As the Reuters authors point out, a host of solutions have been developed and virtual standards, like EverNote, defined for the iPad. We went right and Microsoft went into left field in the post-PC era.

I think Mr. Nadella will decide to release MS Office for the iPad, and it will be heralded as a bold move into mobility. Sales will be brisk, thanks to pent up demand. But in the months after release, customers will slowly realize that life with MS Office on the iPad isn't the kind of life they want to live. Other solutions are less expensive, easier to use, and fit better into the quintessential nature of the iPad. MS Office will prove to be a fish out of water for the majority of users who might dabble with it.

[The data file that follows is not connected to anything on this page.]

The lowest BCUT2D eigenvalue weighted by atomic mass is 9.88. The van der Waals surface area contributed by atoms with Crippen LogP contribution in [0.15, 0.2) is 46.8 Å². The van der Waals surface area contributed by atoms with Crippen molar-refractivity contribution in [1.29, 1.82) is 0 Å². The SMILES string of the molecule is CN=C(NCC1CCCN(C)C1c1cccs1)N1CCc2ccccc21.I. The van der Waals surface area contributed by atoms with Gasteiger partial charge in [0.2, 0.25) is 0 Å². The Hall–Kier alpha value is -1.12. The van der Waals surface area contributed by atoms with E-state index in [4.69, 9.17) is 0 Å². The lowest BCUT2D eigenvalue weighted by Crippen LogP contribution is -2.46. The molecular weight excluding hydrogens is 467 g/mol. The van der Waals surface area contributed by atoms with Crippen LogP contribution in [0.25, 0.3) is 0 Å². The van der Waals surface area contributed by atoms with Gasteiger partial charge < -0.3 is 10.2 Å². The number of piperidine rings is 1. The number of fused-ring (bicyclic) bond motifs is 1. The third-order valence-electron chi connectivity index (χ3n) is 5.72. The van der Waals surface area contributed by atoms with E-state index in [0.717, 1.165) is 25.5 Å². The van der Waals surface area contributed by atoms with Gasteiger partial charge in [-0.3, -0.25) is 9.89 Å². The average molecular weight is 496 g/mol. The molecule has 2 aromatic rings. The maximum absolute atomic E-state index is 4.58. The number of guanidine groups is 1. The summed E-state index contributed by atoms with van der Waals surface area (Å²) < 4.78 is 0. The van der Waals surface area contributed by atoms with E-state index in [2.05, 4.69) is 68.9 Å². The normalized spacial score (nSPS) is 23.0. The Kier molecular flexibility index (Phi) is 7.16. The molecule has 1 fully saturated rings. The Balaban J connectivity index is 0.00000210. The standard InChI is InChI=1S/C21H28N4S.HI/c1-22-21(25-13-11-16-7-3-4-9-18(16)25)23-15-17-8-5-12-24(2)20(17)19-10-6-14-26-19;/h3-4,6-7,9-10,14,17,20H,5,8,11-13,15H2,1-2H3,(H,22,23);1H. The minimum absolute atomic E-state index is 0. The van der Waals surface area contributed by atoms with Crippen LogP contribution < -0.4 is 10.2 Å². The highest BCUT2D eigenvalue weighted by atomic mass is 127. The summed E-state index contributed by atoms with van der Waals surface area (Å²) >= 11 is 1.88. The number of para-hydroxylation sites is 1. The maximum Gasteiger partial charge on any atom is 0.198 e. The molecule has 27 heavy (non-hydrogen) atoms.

Enthusiasm will fade. Tech articles will then shift to tutoring readers how they can achieve all that they need to without the expense and complexity of MS Office.

Microsoft's delay has been fatal, and there's no Hail Mary play here. MS Office is a product that was tuned to a high level of productivity and complexity on desktop and notebooks, PCs and Mac, but it has no fundamental future on a modern tablet like the iPad.

The sooner Microsoft gets into its own unique brand of mobility solutions, the better things will go.


The week's tech news debris is on page 2 where, for the first time ever, I disagree with Jean-Louis Gassée.

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You’re right - Office for iOS is too late. Steve B spent all his time trying to support and solidify the Windows/Office “standard” and failed to notice that lots of other people were getting on a different train.